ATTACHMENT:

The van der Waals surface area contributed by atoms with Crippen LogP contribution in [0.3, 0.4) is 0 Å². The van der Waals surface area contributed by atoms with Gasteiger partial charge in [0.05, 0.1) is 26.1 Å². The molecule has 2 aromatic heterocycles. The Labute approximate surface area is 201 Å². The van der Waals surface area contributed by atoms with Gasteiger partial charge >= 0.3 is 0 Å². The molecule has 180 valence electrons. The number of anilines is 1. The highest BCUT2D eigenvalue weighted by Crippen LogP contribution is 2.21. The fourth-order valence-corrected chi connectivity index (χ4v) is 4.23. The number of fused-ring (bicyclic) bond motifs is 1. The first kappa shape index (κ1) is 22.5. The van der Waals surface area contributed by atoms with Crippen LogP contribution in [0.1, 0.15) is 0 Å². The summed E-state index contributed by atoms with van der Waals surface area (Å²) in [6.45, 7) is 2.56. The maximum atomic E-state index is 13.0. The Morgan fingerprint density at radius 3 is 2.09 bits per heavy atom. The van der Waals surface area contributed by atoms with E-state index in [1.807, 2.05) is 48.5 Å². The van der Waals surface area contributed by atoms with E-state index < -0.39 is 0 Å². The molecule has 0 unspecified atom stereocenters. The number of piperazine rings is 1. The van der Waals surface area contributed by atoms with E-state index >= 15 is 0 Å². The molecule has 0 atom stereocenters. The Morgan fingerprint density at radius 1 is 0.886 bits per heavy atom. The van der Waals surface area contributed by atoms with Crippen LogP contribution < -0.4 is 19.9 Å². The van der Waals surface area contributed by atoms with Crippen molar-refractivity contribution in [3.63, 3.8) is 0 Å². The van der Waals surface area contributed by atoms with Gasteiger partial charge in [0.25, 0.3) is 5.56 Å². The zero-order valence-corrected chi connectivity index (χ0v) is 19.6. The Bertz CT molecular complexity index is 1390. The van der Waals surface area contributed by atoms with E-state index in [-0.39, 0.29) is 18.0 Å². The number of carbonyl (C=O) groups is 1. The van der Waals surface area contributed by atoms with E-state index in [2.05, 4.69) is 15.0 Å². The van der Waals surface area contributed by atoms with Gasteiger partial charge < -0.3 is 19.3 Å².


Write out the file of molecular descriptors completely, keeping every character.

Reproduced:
The van der Waals surface area contributed by atoms with Crippen LogP contribution in [0.3, 0.4) is 0 Å². The van der Waals surface area contributed by atoms with Gasteiger partial charge in [0.05, 0.1) is 26.1 Å². The molecule has 2 aromatic heterocycles. The Labute approximate surface area is 201 Å². The van der Waals surface area contributed by atoms with Gasteiger partial charge >= 0.3 is 0 Å². The molecule has 180 valence electrons. The number of anilines is 1. The highest BCUT2D eigenvalue weighted by Crippen LogP contribution is 2.21. The fourth-order valence-corrected chi connectivity index (χ4v) is 4.23. The number of fused-ring (bicyclic) bond motifs is 1. The first kappa shape index (κ1) is 22.5. The van der Waals surface area contributed by atoms with Crippen LogP contribution in [0.1, 0.15) is 0 Å². The summed E-state index contributed by atoms with van der Waals surface area (Å²) in [6.45, 7) is 2.56. The maximum atomic E-state index is 13.0. The Morgan fingerprint density at radius 3 is 2.09 bits per heavy atom. The van der Waals surface area contributed by atoms with E-state index in [1.807, 2.05) is 48.5 Å². The van der Waals surface area contributed by atoms with E-state index < -0.39 is 0 Å². The molecule has 0 unspecified atom stereocenters. The number of piperazine rings is 1. The van der Waals surface area contributed by atoms with E-state index >= 15 is 0 Å². The molecule has 0 atom stereocenters. The Morgan fingerprint density at radius 1 is 0.886 bits per heavy atom. The van der Waals surface area contributed by atoms with Crippen LogP contribution < -0.4 is 19.9 Å². The van der Waals surface area contributed by atoms with Crippen molar-refractivity contribution in [3.63, 3.8) is 0 Å². The van der Waals surface area contributed by atoms with Gasteiger partial charge in [0.25, 0.3) is 5.56 Å². The zero-order valence-corrected chi connectivity index (χ0v) is 19.6. The Bertz CT molecular complexity index is 1390. The van der Waals surface area contributed by atoms with E-state index in [-0.39, 0.29) is 18.0 Å². The number of carbonyl (C=O) groups is 1. The van der Waals surface area contributed by atoms with E-state index in [2.05, 4.69) is 15.0 Å². The van der Waals surface area contributed by atoms with Gasteiger partial charge < -0.3 is 19.3 Å².